What Opponents of Sanctions on Iran’s Revolutionary Guard Get Wrong

In addition to being responsible for much of the worst domestic repression, Iran’s Islamic Revolutionary Guard Corps (IRGC) manages Hizballah and similar terrorist proxies and sends its troops to fight in Iraq, Syria, and elsewhere. On Monday, the White House officially designated the IRGC as a terrorist group—a move, Eli Lake writes, with real consequences:

There is a difference between saying a state is a sponsor of terrorism and calling an arm of a state an actual terrorist organization. . . . The threshold is now lower for proving that someone is providing material support to the IRGC. The designation also makes any non-Iranians who wittingly or unwittingly do business with the IRGC vulnerable to having their U.S. visas revoked. This is [a] powerful disincentive for Europeans [investing] in Iran, . . . because the IRGC’s tentacles reach into most aspects of Iran’s economy.

[T]here are two basic objections to this move. The first is that the designation may provoke Iran to target U.S. forces. . . . Already, Iranian government officials have promised a response to the designation. The mistake is thinking that pressure is any more provocative to Tehran than entreaties. In the days leading up to the final implementation of the nuclear deal in 2016, for example, the IRGC briefly took U.S. sailors hostage and released a humiliating video of the incident after they were released.

The second objection is that the designation further undermines the 2015 nuclear deal. A progressive group chaired by alumni of the Obama administration made this point; however, some see this objection as a point in the Trump administration’s favor. “It makes it much more difficult for a Democratic president to go back into the Iran deal in 2021,” says the Iran-sanctions expert Mark Dubowitz, who favors the designation. Any future administration would have to make [an official] determination that the IRGC was out of the terrorism business [before removing the sanctions].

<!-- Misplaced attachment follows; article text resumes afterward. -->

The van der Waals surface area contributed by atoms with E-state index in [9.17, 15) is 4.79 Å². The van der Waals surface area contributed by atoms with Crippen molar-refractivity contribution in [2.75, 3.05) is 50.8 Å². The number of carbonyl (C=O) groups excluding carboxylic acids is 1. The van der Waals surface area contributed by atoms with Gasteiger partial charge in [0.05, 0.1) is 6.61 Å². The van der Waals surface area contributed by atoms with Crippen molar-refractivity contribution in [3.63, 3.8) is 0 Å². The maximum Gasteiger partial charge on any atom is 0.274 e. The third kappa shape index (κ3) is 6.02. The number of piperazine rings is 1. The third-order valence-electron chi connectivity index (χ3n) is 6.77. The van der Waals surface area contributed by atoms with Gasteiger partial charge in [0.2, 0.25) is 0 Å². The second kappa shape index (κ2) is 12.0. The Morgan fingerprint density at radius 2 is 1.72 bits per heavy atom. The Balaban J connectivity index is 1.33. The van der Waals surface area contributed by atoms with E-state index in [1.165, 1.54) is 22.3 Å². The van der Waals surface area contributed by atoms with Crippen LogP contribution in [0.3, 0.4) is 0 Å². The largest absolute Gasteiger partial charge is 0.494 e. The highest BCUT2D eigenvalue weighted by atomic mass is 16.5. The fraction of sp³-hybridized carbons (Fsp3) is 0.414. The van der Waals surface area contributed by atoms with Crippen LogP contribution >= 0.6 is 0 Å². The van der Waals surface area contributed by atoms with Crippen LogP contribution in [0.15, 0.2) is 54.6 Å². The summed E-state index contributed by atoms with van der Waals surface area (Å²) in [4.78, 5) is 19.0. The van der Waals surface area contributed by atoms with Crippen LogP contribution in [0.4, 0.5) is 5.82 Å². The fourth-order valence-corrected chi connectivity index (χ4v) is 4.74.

Determining that the IRGC is no longer engaged in terrorism is about as likely as determining that the IRS is no longer engaged in collecting taxes. It’s in the organization’s nature. . . . Donald Trump’s strategy, unlike his predecessor’s, begins with the premise that Iran is an outlaw state—and treats it as such until it changes its behavior.

Read more at Bloomberg

More about: Donald Trump, Iran, Iran sanctions, Revolutionary Guard, U.S. Foreign policy

Iran’s Options for Revenge on Israel

On April 1, an Israeli airstrike on Damascus killed three Iranian generals, one of whom was the seniormost Iranian commander in the region. The IDF has been targeting Iranian personnel and weaponry in Syria for over a decade, but the killing of such a high-ranking figure raises the stakes significantly. In the past several days, Israelis have received a number of warnings both from the press and from the home-front command to ready themselves for retaliatory attacks. Jonathan Spyer considers what shape that attack might take:

Tehran has essentially four broad options. It could hit an Israeli or Jewish facility overseas using either Iranian state forces (option one), or proxies (option two). . . . Then there’s the third option: Tehran could also direct its proxies to strike Israel directly. . . . Finally, Iran could strike Israeli soil directly (option four). It is the riskiest option for Tehran, and would be likely to precipitate open war between the regime and Israel.

Tehran will consider all four options carefully. It has failed to retaliate in kind for a number of high-profile assassinations of its operatives in recent years. . . . A failure to respond, or staging too small a response, risks conveying a message of weakness. Iran usually favors using proxies over staging direct attacks. In an unkind formulation common in Israel, Tehran is prepared to “fight to the last Arab.”

Read more at Spectator

More about: Iran, Israeli Security, Syria